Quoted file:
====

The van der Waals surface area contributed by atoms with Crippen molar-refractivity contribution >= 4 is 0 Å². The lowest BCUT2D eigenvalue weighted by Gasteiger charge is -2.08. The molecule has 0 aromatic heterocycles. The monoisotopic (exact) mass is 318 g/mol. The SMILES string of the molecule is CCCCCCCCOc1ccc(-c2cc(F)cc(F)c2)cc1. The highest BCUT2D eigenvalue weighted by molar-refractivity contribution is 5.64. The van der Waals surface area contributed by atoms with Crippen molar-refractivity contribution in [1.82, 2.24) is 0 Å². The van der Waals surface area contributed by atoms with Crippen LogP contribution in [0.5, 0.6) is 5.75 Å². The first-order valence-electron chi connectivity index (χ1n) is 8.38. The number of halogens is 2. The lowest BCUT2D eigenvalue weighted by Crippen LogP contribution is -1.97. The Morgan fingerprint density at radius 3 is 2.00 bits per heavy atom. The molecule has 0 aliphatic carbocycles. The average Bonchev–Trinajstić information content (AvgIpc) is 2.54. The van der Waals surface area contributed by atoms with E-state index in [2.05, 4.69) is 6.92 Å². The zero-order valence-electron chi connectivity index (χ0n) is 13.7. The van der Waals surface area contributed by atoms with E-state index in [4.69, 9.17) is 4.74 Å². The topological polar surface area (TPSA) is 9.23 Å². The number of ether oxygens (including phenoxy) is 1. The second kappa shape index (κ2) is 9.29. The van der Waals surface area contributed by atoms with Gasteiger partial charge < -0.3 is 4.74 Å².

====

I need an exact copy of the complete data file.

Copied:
The van der Waals surface area contributed by atoms with Crippen molar-refractivity contribution >= 4 is 0 Å². The lowest BCUT2D eigenvalue weighted by Gasteiger charge is -2.08. The molecule has 0 aromatic heterocycles. The monoisotopic (exact) mass is 318 g/mol. The SMILES string of the molecule is CCCCCCCCOc1ccc(-c2cc(F)cc(F)c2)cc1. The highest BCUT2D eigenvalue weighted by molar-refractivity contribution is 5.64. The van der Waals surface area contributed by atoms with Crippen molar-refractivity contribution in [1.82, 2.24) is 0 Å². The van der Waals surface area contributed by atoms with Crippen LogP contribution in [0.5, 0.6) is 5.75 Å². The first-order valence-electron chi connectivity index (χ1n) is 8.38. The number of halogens is 2. The lowest BCUT2D eigenvalue weighted by Crippen LogP contribution is -1.97. The Morgan fingerprint density at radius 3 is 2.00 bits per heavy atom. The molecule has 0 aliphatic carbocycles. The average Bonchev–Trinajstić information content (AvgIpc) is 2.54. The van der Waals surface area contributed by atoms with E-state index in [2.05, 4.69) is 6.92 Å². The zero-order valence-electron chi connectivity index (χ0n) is 13.7. The van der Waals surface area contributed by atoms with E-state index in [4.69, 9.17) is 4.74 Å². The topological polar surface area (TPSA) is 9.23 Å². The number of ether oxygens (including phenoxy) is 1. The second kappa shape index (κ2) is 9.29. The van der Waals surface area contributed by atoms with Gasteiger partial charge < -0.3 is 4.74 Å².